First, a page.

Cinematography is the art and science of capturing moving images on film or digital media. Cinematographers use their creativity to capture a range of emotions and elements that audiences can relate to when watching a movie.

Cinematographers are responsible for overall composition, lighting and focus of the film.

What Is Cinematography?

As the chief visual officer, cinematographers must convey a sense of emotion throughout each scene and ensure that the audience sees what the director intends to be seen.

Looking for help in creating a blockbuster? Here are some reasons why you should consider hiring an expert cinematographer:

Cinematography Enhances Storytelling Ability

When it comes to movies, viewers want good stories — not just good acting. A great cinematographer can make a good story even better by using lighting, camera movement and framing to enhance the plot.

cinematography film terms

What Are cinematography film terms?

As a director, you’ll need to work with a cinematographer on a film project. It’s, therefore, important for you to understand the terms that they use when talking about cameras and lenses.

In film, cinematography is the art and craft of capturing light with a camera, then reproducing it on screen.

Cinematography is typically used to describe the visual aspect of the filmmaking process.

Today’s definition of cinematography has expanded to include everything related to capturing images for moving pictures: lighting, lenses, digital capture, camera movement, and more.


jump into the world of cinematography with us as we unravel the language of film that shapes our viewing experience.

From the disorienting Dutch angle to the intimate close-up, each term is a key to unlocking the stories that captivate us on screen.

We’ll explore how these techniques combine to create the visual poetry that is cinema, helping you speak the lingo like a seasoned pro.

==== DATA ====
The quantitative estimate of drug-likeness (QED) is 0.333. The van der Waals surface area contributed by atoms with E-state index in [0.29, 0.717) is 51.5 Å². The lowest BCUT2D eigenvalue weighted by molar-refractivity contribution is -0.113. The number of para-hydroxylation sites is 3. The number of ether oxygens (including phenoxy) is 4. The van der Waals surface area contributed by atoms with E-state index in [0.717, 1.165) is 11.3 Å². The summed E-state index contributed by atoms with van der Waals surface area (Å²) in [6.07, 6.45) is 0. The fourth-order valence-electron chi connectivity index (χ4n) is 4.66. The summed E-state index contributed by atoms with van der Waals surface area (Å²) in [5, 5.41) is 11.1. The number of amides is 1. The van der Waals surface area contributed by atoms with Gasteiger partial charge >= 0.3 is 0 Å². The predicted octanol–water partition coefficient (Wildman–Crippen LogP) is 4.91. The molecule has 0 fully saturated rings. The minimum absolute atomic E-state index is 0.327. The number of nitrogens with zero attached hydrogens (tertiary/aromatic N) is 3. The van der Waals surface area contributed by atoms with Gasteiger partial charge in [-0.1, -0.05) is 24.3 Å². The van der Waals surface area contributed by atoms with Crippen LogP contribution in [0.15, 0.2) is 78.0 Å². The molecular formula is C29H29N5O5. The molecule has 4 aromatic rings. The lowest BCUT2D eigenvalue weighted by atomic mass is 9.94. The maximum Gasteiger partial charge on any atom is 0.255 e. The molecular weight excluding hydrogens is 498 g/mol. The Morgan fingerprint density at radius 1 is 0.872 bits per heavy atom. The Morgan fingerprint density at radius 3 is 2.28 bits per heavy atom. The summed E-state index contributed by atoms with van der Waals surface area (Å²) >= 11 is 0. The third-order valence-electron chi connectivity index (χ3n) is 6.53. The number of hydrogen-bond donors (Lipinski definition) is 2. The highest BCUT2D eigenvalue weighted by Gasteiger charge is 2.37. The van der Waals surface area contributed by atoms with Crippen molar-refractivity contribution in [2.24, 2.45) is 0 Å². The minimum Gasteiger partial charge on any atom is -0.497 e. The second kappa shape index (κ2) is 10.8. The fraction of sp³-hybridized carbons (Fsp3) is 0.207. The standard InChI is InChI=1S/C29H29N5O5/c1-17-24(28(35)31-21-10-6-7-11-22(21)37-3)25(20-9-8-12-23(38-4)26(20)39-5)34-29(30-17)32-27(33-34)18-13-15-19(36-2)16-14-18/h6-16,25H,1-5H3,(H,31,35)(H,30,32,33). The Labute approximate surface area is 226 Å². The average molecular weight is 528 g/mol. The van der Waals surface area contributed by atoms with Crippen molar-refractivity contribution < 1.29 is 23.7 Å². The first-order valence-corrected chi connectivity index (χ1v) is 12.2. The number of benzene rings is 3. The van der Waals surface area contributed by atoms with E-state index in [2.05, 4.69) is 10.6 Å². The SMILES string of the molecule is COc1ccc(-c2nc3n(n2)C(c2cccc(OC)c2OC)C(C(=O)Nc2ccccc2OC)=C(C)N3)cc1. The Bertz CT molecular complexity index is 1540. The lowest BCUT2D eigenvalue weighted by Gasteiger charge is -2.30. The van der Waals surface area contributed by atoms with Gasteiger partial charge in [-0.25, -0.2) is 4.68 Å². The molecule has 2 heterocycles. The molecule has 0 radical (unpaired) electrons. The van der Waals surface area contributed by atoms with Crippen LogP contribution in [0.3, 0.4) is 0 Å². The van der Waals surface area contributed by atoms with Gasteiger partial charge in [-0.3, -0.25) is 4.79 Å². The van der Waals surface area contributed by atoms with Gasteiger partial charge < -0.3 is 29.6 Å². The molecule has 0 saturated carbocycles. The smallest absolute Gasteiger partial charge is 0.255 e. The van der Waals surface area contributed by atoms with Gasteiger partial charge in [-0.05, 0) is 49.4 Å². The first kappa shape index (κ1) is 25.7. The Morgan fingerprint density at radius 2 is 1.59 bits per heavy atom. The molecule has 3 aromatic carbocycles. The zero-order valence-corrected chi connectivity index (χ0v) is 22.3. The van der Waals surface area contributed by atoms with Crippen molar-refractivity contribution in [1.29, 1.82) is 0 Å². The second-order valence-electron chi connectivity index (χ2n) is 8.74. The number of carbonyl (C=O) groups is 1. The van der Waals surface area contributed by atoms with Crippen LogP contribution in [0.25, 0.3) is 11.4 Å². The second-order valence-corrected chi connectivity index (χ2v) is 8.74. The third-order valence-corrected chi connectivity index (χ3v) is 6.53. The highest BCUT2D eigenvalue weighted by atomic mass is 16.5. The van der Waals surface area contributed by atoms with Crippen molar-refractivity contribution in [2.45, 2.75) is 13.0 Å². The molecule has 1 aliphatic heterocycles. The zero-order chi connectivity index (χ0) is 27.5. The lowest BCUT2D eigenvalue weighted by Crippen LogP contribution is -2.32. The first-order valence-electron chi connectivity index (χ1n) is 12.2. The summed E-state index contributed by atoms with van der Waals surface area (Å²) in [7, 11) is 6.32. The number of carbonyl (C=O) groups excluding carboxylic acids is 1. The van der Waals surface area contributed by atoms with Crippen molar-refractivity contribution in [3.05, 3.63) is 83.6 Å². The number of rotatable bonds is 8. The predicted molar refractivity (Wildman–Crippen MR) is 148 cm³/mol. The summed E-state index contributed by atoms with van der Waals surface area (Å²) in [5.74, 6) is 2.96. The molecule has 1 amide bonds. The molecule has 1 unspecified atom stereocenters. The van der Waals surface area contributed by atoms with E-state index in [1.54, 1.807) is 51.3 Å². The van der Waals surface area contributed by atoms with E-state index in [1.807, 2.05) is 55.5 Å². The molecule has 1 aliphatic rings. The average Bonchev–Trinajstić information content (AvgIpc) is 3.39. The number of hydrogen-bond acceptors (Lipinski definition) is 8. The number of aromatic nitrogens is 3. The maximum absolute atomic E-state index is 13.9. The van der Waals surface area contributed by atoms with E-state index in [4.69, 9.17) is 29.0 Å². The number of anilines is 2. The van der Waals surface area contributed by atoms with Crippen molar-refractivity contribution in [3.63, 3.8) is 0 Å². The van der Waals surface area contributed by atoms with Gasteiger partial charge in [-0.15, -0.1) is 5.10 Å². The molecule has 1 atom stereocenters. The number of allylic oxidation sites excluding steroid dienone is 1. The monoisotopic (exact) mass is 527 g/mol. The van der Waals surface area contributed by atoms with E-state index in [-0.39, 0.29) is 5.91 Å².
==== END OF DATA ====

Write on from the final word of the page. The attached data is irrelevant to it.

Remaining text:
Whether you’re an aspiring filmmaker or a cinephile, mastering these terms will enhance your understanding and appreciation of the cinematic arts.


So let’s get rolling and decode the dynamic language of film together.

Dutch Angle

When we talk about the Dutch angle, we’re diving into one of the most stylized visual techniques in our filmmaking toolkit.

It’s a tilt of the camera to one side, creating a frame that is not level to the horizon.

This technique adds an unsettling, disorienting effect that enhances the emotional undertones of a scene.

Think of the tilted world in The Cabinet of Dr.

Caligari – it wouldn’t be the same without the Dutch angle.

Our use of the Dutch angle often conveys psychological unrest or tension within the characters.

It’s not just for horror or noir films though; even in action-packed movies like Inception, the Dutch angle amplifies a sense of adrenaline and disarray.

Here’s when we might use a Dutch angle to great effect:

  • To portray a character’s instability or confusion,
  • During action sequences to enhance the feeling of chaos,
  • In a suspenseful moment to suggest that something is amiss.

Remember, the key with the Dutch angle is moderation.

Overuse can numb the audience to its intended impact or cause unintended disorientation.

Making it count when we do decide to tilt that camera is crucial for the balance of visual storytelling.


When we jump into the fabric of cinematic storytelling, there’s a term that’s essential – close-up.

This technique involves framing a subject very tightly, often focusing on the face or detail of an object.

It’s an intimate shot that captures subtle nuances of emotion or brings attention to specific details that may otherwise go unnoticed.

The power of a close-up lies in its ability to reveal a character’s inner thoughts or underscore important plot elements.

By filling the frame with a subject’s features, we’re granted a front-row seat to their emotional state, allowing for a deeper connection with the audience.

In Jaws, the close-up serves as a window to Chief Brody’s mounting fear, while in The Godfather, such shots convey the gravity of Don Corleone’s decisions.

Here’s why filmmakers choose close-ups:

  • To highlight a character’s reactions that might be lost in a wider shot,
  • To focus on a small, yet significant detail, ramping up the film’s tension.